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Acadians: The ‘other revolution’

The Story


For the children attending one-room schoolhouses, it's difficult to look ahead to the future. Living conditions are rural on the northern and eastern coasts of New Brunswick. Attaining stable employment is difficult and it's very hard to earn a decent wage. Louis Robichaud hopes to change this with his new Program for Equal Opportunity. But in this CBC Radio feature, his critics accuse him of being power hungry and dictatorial. The sweeping reforms proposed by the Royal Commission on Finance and Municipal Taxation, also known as the Byrne Report, suggest a dramatic restructuring of government services and authority. It has been called the most exciting experiment in local government. But others are opposed to the massive restructuring and are unconvinced that centralization will really lead to improved living conditions.

Medium: Radio
Program: CBC Radio News Special
Broadcast Date: Dec. 17, 1965
Guest(s): Henry Irwin, Louis Robichaud
Host: Mary Casey
Duration: 14:46

Did You know?


. When the Byrne Commission was established in 1962, three New Brunswick counties hovered on the brink of bankruptcy. Responsibility for social services, education, health care and legal services was shared between the county, city and town authorities with little organization.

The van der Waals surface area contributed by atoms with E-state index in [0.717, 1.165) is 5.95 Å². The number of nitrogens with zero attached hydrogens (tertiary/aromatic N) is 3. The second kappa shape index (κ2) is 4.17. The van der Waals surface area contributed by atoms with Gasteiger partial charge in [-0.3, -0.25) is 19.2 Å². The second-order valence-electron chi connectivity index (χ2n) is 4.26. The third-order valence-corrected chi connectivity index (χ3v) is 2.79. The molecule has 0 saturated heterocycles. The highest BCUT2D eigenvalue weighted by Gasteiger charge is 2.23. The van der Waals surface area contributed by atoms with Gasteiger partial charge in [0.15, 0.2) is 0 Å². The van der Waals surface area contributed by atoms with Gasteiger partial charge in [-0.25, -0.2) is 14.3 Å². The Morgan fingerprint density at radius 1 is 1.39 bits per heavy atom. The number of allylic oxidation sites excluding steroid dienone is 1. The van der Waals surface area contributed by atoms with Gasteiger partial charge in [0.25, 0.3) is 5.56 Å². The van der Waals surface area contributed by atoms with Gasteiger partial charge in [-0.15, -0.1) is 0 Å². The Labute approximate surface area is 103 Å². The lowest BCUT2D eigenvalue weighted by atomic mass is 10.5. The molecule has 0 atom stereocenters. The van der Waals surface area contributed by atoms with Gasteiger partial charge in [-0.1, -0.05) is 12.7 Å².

. The Byrne Commission proposed a shift toward provincial authority over education, justice, public health and welfare. It also provided for equalization grants to municipalities that could not afford to provide a standard level of service. To expand revenues, the Commission also proposed an increase in the provincial sales tax.

. The Byrne Commission especially targeted the school districts as being too numerous. In 1952, there were 422 distinct districts in New Brunswick. The Byrne Commission proposed they be streamlined to 60.

. Premier Louis Robichaud adopted many of the Commission's suggestions in his Program for Equal Opportunity. He wanted to even out the varying standards of living across New Brunswick. He used this platform to win the provincial election of October 1967.

. Edward Byrne was maligned by the English-speaking majority for pandering to the Acadian population following the release of his report. He soon left the province for Bermuda and returned in 1988. In 2001, he became an Officer of the Order of Canada and was hailed as "an architect of modern New Brunswick."


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The 'Other Revolution': Louis Robichaud's New Brunswick more